This pane shows the XML data for this part, including its symbols and and packages. This is what gets downloaded if you click the download button.
This pane shows the description data extracted for this part. Descriptions are sometimes in html, but it's not always consistent, so we do our best to show it nicely.
These URLs point to where our crawler found this part. The source may contain many parts in addition to this one. Our crawler engine makes individual library files for each part found.
Lots of work on cross-browser support, and optimizing for download speed. HTML's flexbox is really cool but getting it to work cross-browser is a neat trick. We also fixed a few rendering problems in the symbol viewer.
Also spent some time debugging the crawlers. Crawling the internet is kind of an unbounded problem, so it takes diligence to find URLs that break us and fix them.
Re-launched the site with a new approach to advertising. We added affiliate links that offset our costs when you follow through and buy something, so by all means, if you need something from one of our sponsors, please click through to their sites using our ads!
The new responsive design means you don't need to scroll the page; everything you need is scaled to fit. This more modern approach means we are a bit on the bleeding edge of browser functionality, so apologies if there are rough edges with some browsers. We design and test with Chrome first, then debug as best we can on the others. Do let us know if something is really out of whack and we'll take a look.
The basic library I used is Google's Polymer http://www.polymer-project.org. However, I'm not a fan of the paper design stuff so I brought in bootstrap CSS and components wherever possible, and used polymer's non-UX components like iron-ajax, iron-list, etc. and its support for making my own components.
I also changed the layout to be as responsive as possible. Note that the main screen doesn't scroll anymore, rather the elements inside it that overflow do. This makes it work more like you would expect a native application to.
For hosting, the site is built into docker components and managed using Rancher. This is a lot more flexible than my previous deployment and allows me to scale up the web crawler.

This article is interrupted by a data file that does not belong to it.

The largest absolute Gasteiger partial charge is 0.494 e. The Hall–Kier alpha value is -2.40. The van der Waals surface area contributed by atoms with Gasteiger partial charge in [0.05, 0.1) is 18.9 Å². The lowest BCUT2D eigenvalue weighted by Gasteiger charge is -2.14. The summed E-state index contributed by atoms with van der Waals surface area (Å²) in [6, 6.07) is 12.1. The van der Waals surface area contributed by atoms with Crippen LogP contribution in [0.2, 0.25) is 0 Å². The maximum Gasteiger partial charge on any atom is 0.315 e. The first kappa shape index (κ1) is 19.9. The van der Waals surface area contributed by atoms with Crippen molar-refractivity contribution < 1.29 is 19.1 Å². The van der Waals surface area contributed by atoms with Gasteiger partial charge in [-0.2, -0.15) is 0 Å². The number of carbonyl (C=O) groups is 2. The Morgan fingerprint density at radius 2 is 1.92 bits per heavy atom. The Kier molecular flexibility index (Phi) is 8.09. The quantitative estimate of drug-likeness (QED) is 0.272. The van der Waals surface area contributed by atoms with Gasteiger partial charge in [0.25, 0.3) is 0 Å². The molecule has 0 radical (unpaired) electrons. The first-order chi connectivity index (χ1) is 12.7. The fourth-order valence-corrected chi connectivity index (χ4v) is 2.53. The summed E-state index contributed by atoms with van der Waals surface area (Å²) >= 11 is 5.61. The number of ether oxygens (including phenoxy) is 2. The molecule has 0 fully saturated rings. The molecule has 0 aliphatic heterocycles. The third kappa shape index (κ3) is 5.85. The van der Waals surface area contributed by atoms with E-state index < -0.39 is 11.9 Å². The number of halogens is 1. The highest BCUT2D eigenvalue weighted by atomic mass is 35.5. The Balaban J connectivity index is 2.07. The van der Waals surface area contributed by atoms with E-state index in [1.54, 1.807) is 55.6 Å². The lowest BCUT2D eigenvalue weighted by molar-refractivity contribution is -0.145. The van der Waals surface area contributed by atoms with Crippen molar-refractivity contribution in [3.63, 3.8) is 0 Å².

I've completely moved my hosting to Digital Ocean. It not only saved me a bit of money, it also allowed me to get to know some of the key technologies I'm working with (mongodb, elasticsearch) better. I'm hosting using separate VPSes for load balancing, web apps, database, and search index, and it should be enough to handle a lot of traffic. Should be fun.
A lot of work lately to make the site work well around the world. I've been trying out lots of monitoring tools that tell me what the delays are from different countries, and in the process I've scaled the servers up a bit and fixed a few bugs that were causing trouble.
I'm still chasing down an intermittent problem hitting the database. Every once in a while I'm logging an error when someone is clicking on a device in the search results. I haven't yet reproduced it so I can't tell if it's affecting users or not. It may be just a transient error from which I'm recovering automatically, or it could be that you find yourself having to click on a search result a second time to get it draw the symbol and package. If this is happening to you, I'd love to get email from you at the feedback link.
Schematic Pal is a tool that allows you to search for publicly available schematic symbols and PCB footprints for Autodesk Eagle and compatible CAD tools.
If you don’t have Eagle, download it here.
Did you ever find yourself happily designing a board when you realize you don't have a schematic symbol or footprint for a part you want to use, and you suddenly dread the hour or so you're about to spend making it by hand or searching the Internet for a library that someone else gratefully made already? It turns out a lot of parts you want to use have been used by someone else on their boards, often by creating beautiful, elegant library files better than you'd ever make, but it's often hard to find them.
This site hopes to alleviate some of that pain. Behind it is a background task that is continuously walking the Internet looking for files that are in the EagleTM xml format (sorry, we haven't gotten around to the older binary format). When it finds a file that has parts in it (a .lbr, .sch, or .brd file) it extracts the parts from the file and puts them in a searchable database so the
lazyopportunistic among us can find them more easily.
When you find a part you're looking for, you have two options to get it for use in your design.
You can download the original file from the original location using the url shown in the "source" box on the results page. This will give you the entire file that contains the part.
Your other option is to download just the part you are looking for, by clicking on "download". This will download a file containing just the part you have selected along with all compatible symbols and packages from the original file. This is a nice option when the original part comes from a very large library.
Of course, the accuracy of stuff you find on the "series of tubes" comes with no guarantees or warranties. Be sure to double-check every part you find on the Internet (here or elsewhere) for accuracy before you spend money having a PCB made.
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Enjoy the site. Happy board-designing!
We'd love to hear from you. Email us at email@example.com.